First, do no harm.
Not doing harm is the first precept or training principle in Buddhism. Not harming is also part of the Hippocratic oath that was part of my training as a doctor.
But what does it really mean to not harm? For me personally, it means being ethical and truthful to those around me. It means not eating meat. It means trying to live a simple life.
Nowadays my work is more about the health of populations rather than clinical work with individuals. And here not harming is much broader. Harming is continuing a system that destroys the planet we live on and is our basis for life. Harming is continuing the traffic that creates the pollution that gives young children asthma and kills people in my city. Our continuing addiction to fossil fuels and consumption in general is harmful. And not telling the truth about the possible catastrophic consequences of climate change is harmful too.
That’s why I joined XR. I don’t like causing inconvenience or blocking roads or even standing out. In fact, I have spent lots of effort on blending in as best as I can, first as a working-class person at college and uni and then as a foreigner in the UK. But after years of making personal changes and campaigning in less obstructive ways, I feel non-violent civil disobedience is the only option left.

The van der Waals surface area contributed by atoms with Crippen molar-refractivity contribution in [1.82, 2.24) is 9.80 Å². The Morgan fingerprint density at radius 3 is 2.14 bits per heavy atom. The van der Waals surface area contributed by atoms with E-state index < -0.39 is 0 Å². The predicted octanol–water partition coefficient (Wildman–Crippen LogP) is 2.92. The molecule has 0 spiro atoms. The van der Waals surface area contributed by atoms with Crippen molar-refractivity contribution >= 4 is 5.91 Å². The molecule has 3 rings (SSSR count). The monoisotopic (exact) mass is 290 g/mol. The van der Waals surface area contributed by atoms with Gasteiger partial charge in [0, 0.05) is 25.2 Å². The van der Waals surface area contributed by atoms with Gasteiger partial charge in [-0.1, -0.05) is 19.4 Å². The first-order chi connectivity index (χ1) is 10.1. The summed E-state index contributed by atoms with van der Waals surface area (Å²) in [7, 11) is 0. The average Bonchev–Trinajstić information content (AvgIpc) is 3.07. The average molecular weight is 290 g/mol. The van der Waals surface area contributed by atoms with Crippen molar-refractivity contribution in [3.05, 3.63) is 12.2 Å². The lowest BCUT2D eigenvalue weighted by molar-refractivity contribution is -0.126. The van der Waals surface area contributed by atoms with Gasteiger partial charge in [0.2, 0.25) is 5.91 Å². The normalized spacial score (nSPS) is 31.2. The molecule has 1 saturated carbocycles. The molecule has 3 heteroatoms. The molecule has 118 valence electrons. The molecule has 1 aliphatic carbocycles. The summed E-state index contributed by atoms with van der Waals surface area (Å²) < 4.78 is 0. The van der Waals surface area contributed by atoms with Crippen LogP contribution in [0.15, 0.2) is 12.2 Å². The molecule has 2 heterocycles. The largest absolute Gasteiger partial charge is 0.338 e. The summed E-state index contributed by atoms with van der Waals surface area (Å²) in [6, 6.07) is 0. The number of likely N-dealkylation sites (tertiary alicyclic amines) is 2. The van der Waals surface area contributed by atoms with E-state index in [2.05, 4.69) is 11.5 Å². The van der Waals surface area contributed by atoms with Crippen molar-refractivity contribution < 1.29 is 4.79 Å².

Last rebellion there was one day after the protest had effectively been banned where we were marching and I really felt intimidated by the amount of police. Police standing on the side of the road, police on horses, police in helicopters. I must have looked terrified when a fellow rebel saw my tears and was kind. That helped me to go on. I felt fear but I also felt intensely connected to my values and this community of like-minded people. For me its really important not just that I protest but also how, and I am glad to have found a way with XR (and XR Buddhists) to stand for what I believe in and hopefully make a change – avoid harm.
Katja is a member of XR Buddhists
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